Decrease in the annual emissions of CH4 and N2O following the initial land management change from rice to vegetable production
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In recent years, rice paddies have been increasingly converted to vegetable production resulting from economic benefits and changes in demand of diets, potentially altering soil greenhouse gas (GHG) balance. Here, we implemented a parallel field experiment to simultaneously quantify the differences in emissions of CH4 and N2O among rice paddy (RP) and conventional vegetable field (CV) and greenhouse vegetable field (GV), both of which have been recently converted from rice paddy in subtropical China over a full year. The results revealed that CH4 emission was reduced dramatically by nearly 100% following the initial land management change from rice to vegetable production, with annual emissions of 720.9, 0.9, and 0.2 kg CH4-C ha−1 for RP, CV, and GV, respectively. This conversion however substantially increased N2O emissions, resulting in the transition from a minor sink of N2O in RP (−0.1 kg N ha−1 yr−1) to considerable N2O sources in CV (31.8 kg N ha−1 yr−1) and GV (52.2 kg N ha−1 yr−1). Furthermore, annual N2O emission from GV significantly exceeded that from CV due to lower soil pH and higher soil temperature facilitating N2O production in GV relative to CV. Land management change significantly decreased the annual total emissions of CH4 and N2O from CV and GV by 19–51% as compared to RP, attributing to the reduced CH4 emissions outweighing the increased N2O emissions in CV and GV. These results indicate that expansion of vegetable production at the expense of rice paddies for higher economic benefits also helps mitigate the total emissions of CH4 and N2O.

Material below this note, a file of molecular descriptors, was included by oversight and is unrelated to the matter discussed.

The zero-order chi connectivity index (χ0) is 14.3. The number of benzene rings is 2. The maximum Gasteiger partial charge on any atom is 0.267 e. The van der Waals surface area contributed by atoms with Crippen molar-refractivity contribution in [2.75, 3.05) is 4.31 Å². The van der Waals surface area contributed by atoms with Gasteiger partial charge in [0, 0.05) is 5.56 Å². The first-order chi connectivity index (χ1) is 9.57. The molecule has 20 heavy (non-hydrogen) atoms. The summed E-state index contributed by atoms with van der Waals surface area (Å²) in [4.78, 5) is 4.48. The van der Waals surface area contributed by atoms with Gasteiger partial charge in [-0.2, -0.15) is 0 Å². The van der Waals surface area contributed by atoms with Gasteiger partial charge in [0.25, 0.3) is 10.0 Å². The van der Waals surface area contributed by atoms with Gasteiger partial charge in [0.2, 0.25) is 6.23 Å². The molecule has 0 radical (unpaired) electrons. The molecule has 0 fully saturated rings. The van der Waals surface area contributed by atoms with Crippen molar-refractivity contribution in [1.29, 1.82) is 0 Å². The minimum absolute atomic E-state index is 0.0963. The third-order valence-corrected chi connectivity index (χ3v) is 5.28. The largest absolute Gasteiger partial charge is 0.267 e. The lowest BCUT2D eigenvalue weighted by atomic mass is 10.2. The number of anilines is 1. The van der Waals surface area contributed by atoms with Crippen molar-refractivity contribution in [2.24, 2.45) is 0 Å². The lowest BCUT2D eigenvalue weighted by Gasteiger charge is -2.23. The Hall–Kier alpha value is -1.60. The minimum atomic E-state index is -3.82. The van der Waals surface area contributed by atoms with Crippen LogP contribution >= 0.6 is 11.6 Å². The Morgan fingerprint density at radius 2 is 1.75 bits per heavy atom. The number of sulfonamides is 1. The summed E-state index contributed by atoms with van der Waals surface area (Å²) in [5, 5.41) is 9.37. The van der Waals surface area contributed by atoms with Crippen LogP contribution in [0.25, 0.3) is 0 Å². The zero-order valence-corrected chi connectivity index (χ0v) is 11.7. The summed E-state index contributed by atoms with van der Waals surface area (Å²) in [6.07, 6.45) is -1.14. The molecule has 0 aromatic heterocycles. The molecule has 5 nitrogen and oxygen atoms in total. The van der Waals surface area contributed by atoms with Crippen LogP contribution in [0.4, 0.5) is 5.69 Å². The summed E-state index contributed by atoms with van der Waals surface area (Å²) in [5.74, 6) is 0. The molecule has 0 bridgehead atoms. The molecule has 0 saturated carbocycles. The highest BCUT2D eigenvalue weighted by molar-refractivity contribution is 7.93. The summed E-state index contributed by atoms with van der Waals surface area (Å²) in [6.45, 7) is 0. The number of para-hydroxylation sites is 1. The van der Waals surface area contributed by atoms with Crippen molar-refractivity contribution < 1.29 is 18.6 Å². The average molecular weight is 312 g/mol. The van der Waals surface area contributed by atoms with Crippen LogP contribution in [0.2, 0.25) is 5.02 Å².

KeywordsLand management change CH4 N2O Rice paddy Vegetable field
The authors would like to thank the National Program on Key Basic Research Project of China (2012CB417106) and the Fundamental Research Fund for the Central Universities (2662016PY098) for financially supporting this research. Minghua Zhou received support via the CAS Pioneer Hundred Talents Program. The authors also would like to acknowledge the coworkers and students of the Changsha Research Station for Agricultural & Environmental Monitoring who helped with field sampling and laboratory analyses.
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